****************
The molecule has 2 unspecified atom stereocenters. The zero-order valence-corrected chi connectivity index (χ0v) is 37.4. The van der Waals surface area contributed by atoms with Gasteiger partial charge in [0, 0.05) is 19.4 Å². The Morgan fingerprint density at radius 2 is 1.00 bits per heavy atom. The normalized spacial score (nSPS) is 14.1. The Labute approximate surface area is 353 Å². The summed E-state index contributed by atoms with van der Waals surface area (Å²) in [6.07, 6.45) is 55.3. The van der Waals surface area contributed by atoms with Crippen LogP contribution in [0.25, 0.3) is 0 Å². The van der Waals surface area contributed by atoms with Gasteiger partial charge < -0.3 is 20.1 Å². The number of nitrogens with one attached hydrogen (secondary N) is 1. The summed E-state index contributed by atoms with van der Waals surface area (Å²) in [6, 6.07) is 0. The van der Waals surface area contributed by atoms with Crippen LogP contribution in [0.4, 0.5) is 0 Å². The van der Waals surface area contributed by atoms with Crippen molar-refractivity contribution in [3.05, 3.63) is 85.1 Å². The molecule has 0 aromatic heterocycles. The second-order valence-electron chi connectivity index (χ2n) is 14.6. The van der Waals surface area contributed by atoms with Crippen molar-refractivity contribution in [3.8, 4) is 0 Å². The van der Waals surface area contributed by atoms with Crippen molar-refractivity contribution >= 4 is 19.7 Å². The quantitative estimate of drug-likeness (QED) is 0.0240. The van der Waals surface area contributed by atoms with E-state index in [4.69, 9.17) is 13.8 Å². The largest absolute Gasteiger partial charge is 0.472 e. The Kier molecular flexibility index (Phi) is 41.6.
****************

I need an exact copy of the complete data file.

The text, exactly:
The molecule has 2 unspecified atom stereocenters. The zero-order valence-corrected chi connectivity index (χ0v) is 37.4. The van der Waals surface area contributed by atoms with Gasteiger partial charge in [0, 0.05) is 19.4 Å². The Morgan fingerprint density at radius 2 is 1.00 bits per heavy atom. The normalized spacial score (nSPS) is 14.1. The Labute approximate surface area is 353 Å². The summed E-state index contributed by atoms with van der Waals surface area (Å²) in [6.07, 6.45) is 55.3. The van der Waals surface area contributed by atoms with Crippen LogP contribution in [0.25, 0.3) is 0 Å². The van der Waals surface area contributed by atoms with Gasteiger partial charge < -0.3 is 20.1 Å². The number of nitrogens with one attached hydrogen (secondary N) is 1. The summed E-state index contributed by atoms with van der Waals surface area (Å²) in [6, 6.07) is 0. The van der Waals surface area contributed by atoms with Crippen LogP contribution in [0.4, 0.5) is 0 Å². The van der Waals surface area contributed by atoms with Crippen molar-refractivity contribution in [3.05, 3.63) is 85.1 Å². The molecule has 0 aromatic heterocycles. The second-order valence-electron chi connectivity index (χ2n) is 14.6. The van der Waals surface area contributed by atoms with Crippen molar-refractivity contribution in [3.8, 4) is 0 Å². The van der Waals surface area contributed by atoms with Crippen molar-refractivity contribution >= 4 is 19.7 Å². The quantitative estimate of drug-likeness (QED) is 0.0240. The van der Waals surface area contributed by atoms with E-state index in [4.69, 9.17) is 13.8 Å². The largest absolute Gasteiger partial charge is 0.472 e. The Kier molecular flexibility index (Phi) is 41.6.